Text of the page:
Understanding the glycaemic index

The glycaemic index is a measure of how quickly sugars are released into the bloodstream. Knowing what foods to avoid helps control gestational diabetes.

Controlling your glucose levels

You don’t need to go on special diets when you are pregnant. It’s important to eat a variety of different foods every day to get the right balance of nutrients that you and your baby need.

If you have gestational diabetes, the aim is to keep your glucose levels in the target range for pregnancy. Eating a healthy, balanced diet that is low in fat, sugar and salt, and high in fruits and vegetables will help. But you should also try to include good-quality low glycaemic index (GI) carbohydrate foods.

It may help to spread your carbohydrate intake through the day and avoid carbs for breakfast (many women find carbs harder to process at breakfast time.

“Initially, I the whole thing quite daunting. What would happen if I ate the wrong thing? My midwife was really helpful. She helped my put things into perspective and encouraged me to focus on taking things 1 day at a time and to keep a food diary. Eventually, I’d built up a collection of recipes for each meal that I knew could help maintain my glucose levels, which became routine for the rest of my pregnancy.”

Alison

What is the glycaemic index?

The glycaemic index (GI)is a rating system that shows how quickly carbohydrate foods affect your glucose level.

High GI carbohydrates raise your glucose levels quickly, which is not good for your baby if you have gestational diabetes. These foods include:

  • sugary drinks and confectionary (biscuits, cakes, sweets, chocolate etc)
  • breakfast cereals, muesli and granolas
  • white bread
  • processed potatoes (oven chips, french fries, waffles)
  • white rice
  • white flour products (pies, pasties, sausage rolls).

Low or medium GI foods are better for you because they raise your glucose levels slowly. These include:

  • vegetables 
  • most fruit (but you should limit sweeter fruits such as grapes, mango or dates)
  • pulses and beans
  • wholegrain foods, such as jumbo porridge oats
  • wholewheat pasta
  • brown rice
  • high fibre bread (granary, rye, sourdough)
  • all-bran cereal
  • lentils.

Here are some everyday carbs with examples of a lower GI choice:

Bread: lower GI choices include multigrain, granary, rye, seeded, wholegrain, jumbo oats, pita bread and wholemeal chapatti.

Potatoes: lower GI choices include new potatoes in their skins, sweet potato and yam.

Pasta: all pasta is considered low GI, but you should cook until al dente and watch your portion size.

Rice: lower GI choices include basmati rice, long grain rice and brown rice.

Other grains: lower GI choices include bulgur wheat, barley, couscous and quinoa.

Breakfast cereals: lower GI choices include home-cooked porridge, all bran, bran buds and shredded wheet.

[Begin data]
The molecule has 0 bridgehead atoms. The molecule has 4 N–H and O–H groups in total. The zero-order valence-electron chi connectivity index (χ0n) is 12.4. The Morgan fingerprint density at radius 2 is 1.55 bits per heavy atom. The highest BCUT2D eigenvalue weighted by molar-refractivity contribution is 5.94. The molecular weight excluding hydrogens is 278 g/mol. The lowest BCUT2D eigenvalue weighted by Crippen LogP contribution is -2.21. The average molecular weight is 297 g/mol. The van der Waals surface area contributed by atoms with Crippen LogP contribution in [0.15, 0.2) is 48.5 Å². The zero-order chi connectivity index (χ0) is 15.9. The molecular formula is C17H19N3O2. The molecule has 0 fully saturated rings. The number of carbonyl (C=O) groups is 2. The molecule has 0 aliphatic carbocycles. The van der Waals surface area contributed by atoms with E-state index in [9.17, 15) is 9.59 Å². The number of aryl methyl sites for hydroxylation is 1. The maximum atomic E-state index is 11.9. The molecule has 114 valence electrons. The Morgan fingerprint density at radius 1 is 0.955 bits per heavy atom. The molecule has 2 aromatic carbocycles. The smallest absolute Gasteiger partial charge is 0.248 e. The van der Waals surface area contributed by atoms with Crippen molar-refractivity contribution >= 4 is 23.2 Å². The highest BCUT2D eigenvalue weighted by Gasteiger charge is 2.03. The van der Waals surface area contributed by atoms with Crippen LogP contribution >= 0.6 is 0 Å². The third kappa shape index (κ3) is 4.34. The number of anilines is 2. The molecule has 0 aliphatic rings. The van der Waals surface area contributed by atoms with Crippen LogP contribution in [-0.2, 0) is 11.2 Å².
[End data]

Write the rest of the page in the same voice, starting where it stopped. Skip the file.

“I had plain porridge for breakfast, then a piece of fruit mid-morning and at lunchtime just a wholemeal sandwich and a yoghurt, and another piece of fruit in the afternoon. At tea-time I’d have something like a baked potato with chilli but small portions.” 

Gemma

Don’t only focus on GI

Making some simple changes to your diet by replacing some high GI foods with lower GI alternatives can be very helpful. But try not to rely only on the glycaemic index when you decide what to eat.

Keep in mind that not all foods with high GI are unhealthy and not all foods with a low GI are healthy. For example, parsnips have a high GI, while chocolate cake has a lower GI value. This doesn’t mean you get to eat chocolate cake all the time! If you focus only on the GI of foods, without looking at other aspects (such as sugar and fat content), your diet could be unbalanced and high in fat and calories.

It’s important to think about having healthy, balanced meals. These should be low in saturated fat, salt and sugar, and contain more fruit and vegetables, wholegrains, pulses, nuts and oily fish. 

Also try to remember that it is the amount of carbohydrate you eat, rather than its GI rating, that has the biggest influence on your glucose levels after meals. It’s important to watch portion sizes and not ‘eat for two’.

Ask for help

There’s a lot of information out there about eating well, so try not to get overwhelmed. Remember that if you have been diagnosed with gestational diabetes, you will get extra care throughout your pregnancy from a specialist healthcare team. This will include a dietitian, who can give you advice about your diet, how to plan healthy meals and keep your glucose levels stable.

 

Read more about diet and exercise with gestational diabetes

Read more about treatment for gestational diabetes

Sources

NHS Choices. Treatment. Gestational Diabetes https://www.nhs.uk/conditions/gestational-diabetes/treatment/ (Page last reviewed: 06/08/2019 Next review due: 06/08/2022)

The Association of UK Dietitians. Glycaemic Index. https://www.bda.uk.com/foodfacts/GIDiet.pdf (Page last reviewed: January 2017. Next review date: January 2020)

NHS Choices. What is the glycaemic index (GI)? https://www.nhs.uk/common-health-questions/food-and-diet/what-is-the-glycaemic-index-gi/ (Page last reviewed: 23/07/2018 Next review due: 23/07/2021)

NICE (2015). Diabetes in pregnancy: management from preconception to the postnatal period. National Institute for health and care excellence https://www.nice.org.uk/guidance/ng3

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    Last reviewed on July 24th, 2020. Next review date July 24th, 2023.

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    Please note that these comments are monitored but not answered by Tommy’s. Please call your GP or maternity unit if you have concerns about your health or your baby’s health.

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